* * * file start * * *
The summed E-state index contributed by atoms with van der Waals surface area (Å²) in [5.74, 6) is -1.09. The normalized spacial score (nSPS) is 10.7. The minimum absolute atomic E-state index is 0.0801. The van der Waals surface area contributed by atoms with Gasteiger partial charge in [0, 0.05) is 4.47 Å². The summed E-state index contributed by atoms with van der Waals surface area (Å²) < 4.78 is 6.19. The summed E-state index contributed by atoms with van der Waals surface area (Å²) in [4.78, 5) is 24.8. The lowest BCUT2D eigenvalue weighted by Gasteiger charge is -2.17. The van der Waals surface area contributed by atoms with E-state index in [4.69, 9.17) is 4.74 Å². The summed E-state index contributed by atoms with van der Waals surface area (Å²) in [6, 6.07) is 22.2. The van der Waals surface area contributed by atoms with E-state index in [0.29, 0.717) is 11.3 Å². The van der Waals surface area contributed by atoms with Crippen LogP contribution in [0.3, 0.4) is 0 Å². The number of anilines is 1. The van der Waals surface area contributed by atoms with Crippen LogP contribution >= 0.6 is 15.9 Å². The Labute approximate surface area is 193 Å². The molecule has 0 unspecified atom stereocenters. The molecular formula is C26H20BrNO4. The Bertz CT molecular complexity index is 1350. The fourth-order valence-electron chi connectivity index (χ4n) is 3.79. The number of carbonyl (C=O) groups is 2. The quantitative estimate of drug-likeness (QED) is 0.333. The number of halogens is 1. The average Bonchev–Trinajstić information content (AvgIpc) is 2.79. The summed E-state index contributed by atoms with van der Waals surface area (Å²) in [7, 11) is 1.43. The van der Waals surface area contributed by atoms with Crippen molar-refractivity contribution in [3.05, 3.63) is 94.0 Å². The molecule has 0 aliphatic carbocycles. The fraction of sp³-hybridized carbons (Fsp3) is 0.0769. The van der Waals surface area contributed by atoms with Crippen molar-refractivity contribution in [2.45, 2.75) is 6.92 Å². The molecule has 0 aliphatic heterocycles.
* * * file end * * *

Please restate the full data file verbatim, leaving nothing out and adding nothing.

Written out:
The summed E-state index contributed by atoms with van der Waals surface area (Å²) in [5.74, 6) is -1.09. The normalized spacial score (nSPS) is 10.7. The minimum absolute atomic E-state index is 0.0801. The van der Waals surface area contributed by atoms with Gasteiger partial charge in [0, 0.05) is 4.47 Å². The summed E-state index contributed by atoms with van der Waals surface area (Å²) < 4.78 is 6.19. The summed E-state index contributed by atoms with van der Waals surface area (Å²) in [4.78, 5) is 24.8. The lowest BCUT2D eigenvalue weighted by Gasteiger charge is -2.17. The van der Waals surface area contributed by atoms with E-state index in [4.69, 9.17) is 4.74 Å². The summed E-state index contributed by atoms with van der Waals surface area (Å²) in [6, 6.07) is 22.2. The van der Waals surface area contributed by atoms with E-state index in [0.29, 0.717) is 11.3 Å². The van der Waals surface area contributed by atoms with Crippen LogP contribution in [0.3, 0.4) is 0 Å². The number of anilines is 1. The van der Waals surface area contributed by atoms with Crippen LogP contribution >= 0.6 is 15.9 Å². The Labute approximate surface area is 193 Å². The molecule has 0 unspecified atom stereocenters. The molecular formula is C26H20BrNO4. The Bertz CT molecular complexity index is 1350. The fourth-order valence-electron chi connectivity index (χ4n) is 3.79. The number of carbonyl (C=O) groups is 2. The quantitative estimate of drug-likeness (QED) is 0.333. The number of halogens is 1. The average Bonchev–Trinajstić information content (AvgIpc) is 2.79. The summed E-state index contributed by atoms with van der Waals surface area (Å²) in [7, 11) is 1.43. The van der Waals surface area contributed by atoms with Crippen molar-refractivity contribution in [3.05, 3.63) is 94.0 Å². The molecule has 0 aliphatic carbocycles. The fraction of sp³-hybridized carbons (Fsp3) is 0.0769. The van der Waals surface area contributed by atoms with Crippen molar-refractivity contribution in [2.45, 2.75) is 6.92 Å². The molecule has 0 aliphatic heterocycles.